NOT as musically inclined was Joseph and the Amazing Technicolor Dreamcoat, which both Alison and I still had not seen despite their long production in Toronto back in 1992. Some of my friends were in the children's chorus at that time and I felt like I needed to catch up on my childhood and finally see what this show as all about. And miraculously, over the past 16 years, I had NOT been subjected to any of the songs from the musical at all, so I had no idea what I was in for. Well, not much, really... the show was really cheesy, but at least now it's out of my system. :p

Below is the view from St. Paul's Cathedral across the Millennium Bridge to the Tate Modern, where Alison and I quickly toured. Many of the art was just interesting. :p While I enjoy modern art, there were only a couple that caught our attention. The Tate building is a sight to see, though, in its grandeur in the city.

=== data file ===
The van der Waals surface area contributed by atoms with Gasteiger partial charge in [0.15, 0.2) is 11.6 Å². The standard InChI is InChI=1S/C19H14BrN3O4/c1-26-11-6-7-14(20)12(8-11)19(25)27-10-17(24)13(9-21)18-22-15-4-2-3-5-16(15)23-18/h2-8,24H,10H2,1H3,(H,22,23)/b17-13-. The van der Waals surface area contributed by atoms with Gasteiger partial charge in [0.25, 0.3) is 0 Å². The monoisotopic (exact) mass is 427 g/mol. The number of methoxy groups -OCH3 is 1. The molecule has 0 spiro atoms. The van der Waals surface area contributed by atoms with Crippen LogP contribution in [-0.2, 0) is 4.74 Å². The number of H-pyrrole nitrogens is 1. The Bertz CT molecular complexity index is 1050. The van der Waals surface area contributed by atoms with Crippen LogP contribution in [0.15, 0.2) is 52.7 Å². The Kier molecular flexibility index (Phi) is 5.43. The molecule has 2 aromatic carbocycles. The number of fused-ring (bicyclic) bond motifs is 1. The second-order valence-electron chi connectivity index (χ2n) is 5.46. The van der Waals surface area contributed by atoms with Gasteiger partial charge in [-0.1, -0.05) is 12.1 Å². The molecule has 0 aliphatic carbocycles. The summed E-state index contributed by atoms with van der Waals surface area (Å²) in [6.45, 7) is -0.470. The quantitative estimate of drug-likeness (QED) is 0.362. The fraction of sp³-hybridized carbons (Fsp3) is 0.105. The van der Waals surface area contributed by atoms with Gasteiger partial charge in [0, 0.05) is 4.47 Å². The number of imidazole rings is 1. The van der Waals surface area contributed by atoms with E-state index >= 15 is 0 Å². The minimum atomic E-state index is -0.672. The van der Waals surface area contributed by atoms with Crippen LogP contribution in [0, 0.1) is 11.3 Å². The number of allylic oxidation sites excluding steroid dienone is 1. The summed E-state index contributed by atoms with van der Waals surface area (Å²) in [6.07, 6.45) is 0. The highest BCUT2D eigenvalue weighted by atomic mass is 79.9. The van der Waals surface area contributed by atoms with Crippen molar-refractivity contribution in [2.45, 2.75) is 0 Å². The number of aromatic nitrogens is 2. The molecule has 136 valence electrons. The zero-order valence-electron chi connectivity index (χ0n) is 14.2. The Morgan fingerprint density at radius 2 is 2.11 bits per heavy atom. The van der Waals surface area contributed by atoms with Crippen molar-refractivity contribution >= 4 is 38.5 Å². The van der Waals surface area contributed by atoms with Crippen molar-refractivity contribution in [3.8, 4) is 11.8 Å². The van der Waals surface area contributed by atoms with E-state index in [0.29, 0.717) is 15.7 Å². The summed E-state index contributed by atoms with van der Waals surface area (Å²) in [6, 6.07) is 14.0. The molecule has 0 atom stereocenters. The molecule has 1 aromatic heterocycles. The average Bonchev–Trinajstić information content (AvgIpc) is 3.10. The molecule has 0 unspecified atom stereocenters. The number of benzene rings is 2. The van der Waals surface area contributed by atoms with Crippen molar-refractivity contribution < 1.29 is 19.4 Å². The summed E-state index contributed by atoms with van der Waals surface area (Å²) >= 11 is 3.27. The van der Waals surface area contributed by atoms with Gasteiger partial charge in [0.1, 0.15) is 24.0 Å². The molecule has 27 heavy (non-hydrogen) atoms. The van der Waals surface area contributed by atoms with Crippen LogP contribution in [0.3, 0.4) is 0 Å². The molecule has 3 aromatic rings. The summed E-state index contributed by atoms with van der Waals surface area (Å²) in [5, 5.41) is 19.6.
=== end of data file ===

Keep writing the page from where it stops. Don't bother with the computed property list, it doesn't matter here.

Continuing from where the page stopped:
Until next time, this is Gladys Yam.

Friday, August 08, 2008

English Roadtrip - July 2008 - The Jane Austen Tour

I had the pleasure to be travelling with an obsessed Jane Austen fan, *ahem* Alison, which turned out to be educational for me since I have never read any of her books nor watched any version of Pride & Prejudice, which turned out to be a unifying theme throughout the trip. [I have only watched Sense & Sensibility directed by Ang Lee.]

It was funny how the day worked out, since Alison and I were scheduled to go horseback riding that day, but was unfortunately rained out that morning. Instead, we decided to head to Winchester Cathedral (see previous blog). In addition to it being a beautiful cathedral, this was also the burial place of Jane Austen. [Who would have known.]

A "stone's throw" away from Winchester is Chawton, the small town where Jane Austen lived, and her old house has been turned into a small museum. In it, we saw the table where she wrote her books and letters, keepsakes from her brothers... all in all, a quaint little house with a lovely garden. In today's day, it looked comfortable enough, even if small. Jane Austen lived there after her father passed away and her family had to auction off their remaining assets to generate funds. Incidentally, Bath was also on our route!

While the rest of the group visited the Roman Baths, Alison visited the..